Labour MP says electoral laws are 'not fit for purpose' for a general election
PUBLISHED: 19:38 29 October 2019 | UPDATED: 19:38 29 October 2019
Labour MP Jess Phillips has warned that our electoral laws are 'not fit for purpose' as she explained why she did not back a general election in 2019.
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During a debate on the second reading of the Early Parliamentary General Election Bill, Jess Phillips told MPs she wanted to build consensus in the House of Commons.
She said: "A man was arrested and charged for trying to break into my office, calling me a fascist because I would not vote for the deal. I asked for him to be shown leniency in court, and I asked for us to be able to sit down and talk to each other because I do not believe that I cannot find something in common with this man who is the same age as me and grew up streets away from me. I believe we can find consensus, but I am not sure a general election campaign is where we will find it.
"An onslaught of money will come from who knows where to fund propaganda in our election: when our electoral laws in this country are currently not fit for purpose; when we are about to enter into a battle where foreign funding can flood into our system; where the prime minister's chief of staff, who led a campaign that has been found to have broken the law, is going to be in charge of some of that propaganda machine; and when the prime minister himself refuses to answer direct questions on exactly his role in the decision-making and when he found out."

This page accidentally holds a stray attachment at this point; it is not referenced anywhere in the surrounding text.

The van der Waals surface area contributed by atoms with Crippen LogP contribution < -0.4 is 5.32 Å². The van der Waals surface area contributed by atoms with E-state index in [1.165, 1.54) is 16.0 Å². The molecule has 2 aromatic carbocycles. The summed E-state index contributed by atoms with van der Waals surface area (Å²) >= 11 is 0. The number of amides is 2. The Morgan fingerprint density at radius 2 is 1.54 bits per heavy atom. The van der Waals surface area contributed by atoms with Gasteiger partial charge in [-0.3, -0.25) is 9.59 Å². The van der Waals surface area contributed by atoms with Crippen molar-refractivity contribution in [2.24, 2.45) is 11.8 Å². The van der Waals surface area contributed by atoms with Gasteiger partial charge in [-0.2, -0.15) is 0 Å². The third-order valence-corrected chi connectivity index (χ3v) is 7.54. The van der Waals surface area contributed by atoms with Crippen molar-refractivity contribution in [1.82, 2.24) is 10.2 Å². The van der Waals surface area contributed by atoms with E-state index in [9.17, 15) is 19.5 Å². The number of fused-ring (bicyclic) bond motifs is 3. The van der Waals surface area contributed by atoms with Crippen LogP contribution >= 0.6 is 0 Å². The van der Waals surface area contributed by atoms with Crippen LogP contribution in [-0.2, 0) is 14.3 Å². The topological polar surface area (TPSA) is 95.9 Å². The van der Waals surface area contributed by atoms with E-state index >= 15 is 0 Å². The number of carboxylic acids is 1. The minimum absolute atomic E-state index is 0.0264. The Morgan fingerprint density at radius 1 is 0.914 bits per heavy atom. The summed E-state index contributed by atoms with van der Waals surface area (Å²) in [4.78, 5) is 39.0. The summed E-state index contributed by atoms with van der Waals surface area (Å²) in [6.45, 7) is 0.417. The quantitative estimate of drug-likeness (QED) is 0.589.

"In the recent European Parliament election, a man stood on a platform, completely legitimately, when the thing that made him most famous was whether he would or would not rape me."
Phillips warned: "Our electoral laws are not fit for purpose. So what are we all going to do — all of us sitting here pretending that what we want is honesty and that we do not just want to win?
"What are we all going to do during the election campaign to make sure it is fair, to make sure it is legal and to make sure that it is not trying to say from the other side that people like me are a danger to the country or from my side that people like you are, so that people who hear that turn up and try to break into my office, scream in face and send me death threats?
The MP warned that a general election does not answer the questions facing politics right now.
She concluded: "What happens next is the question that nobody can answer. Until that is the case, the one-line bill is useless."
Her comments follow concerns from the Electoral Reform Society - which warned that foreign states using "dark ads" could post propaganda online to try to influence voters, and called for urgent action.
A spokesperson said: "It is scandalous that despite knowing about these issues for a long time, no action has been taken. Instead of dealing with potential foreign donors and unscrupulous influencers, the government are targeting ordinary people through undemocratic plans for mandatory voter ID.
"That's why we're calling for emergency legislation to close the loopholes and strengthen our democracy. The Queen's Speech promised action later in the year on online political ads - but these will not come into effect before a December election.
"There's not long to act - but act we must."
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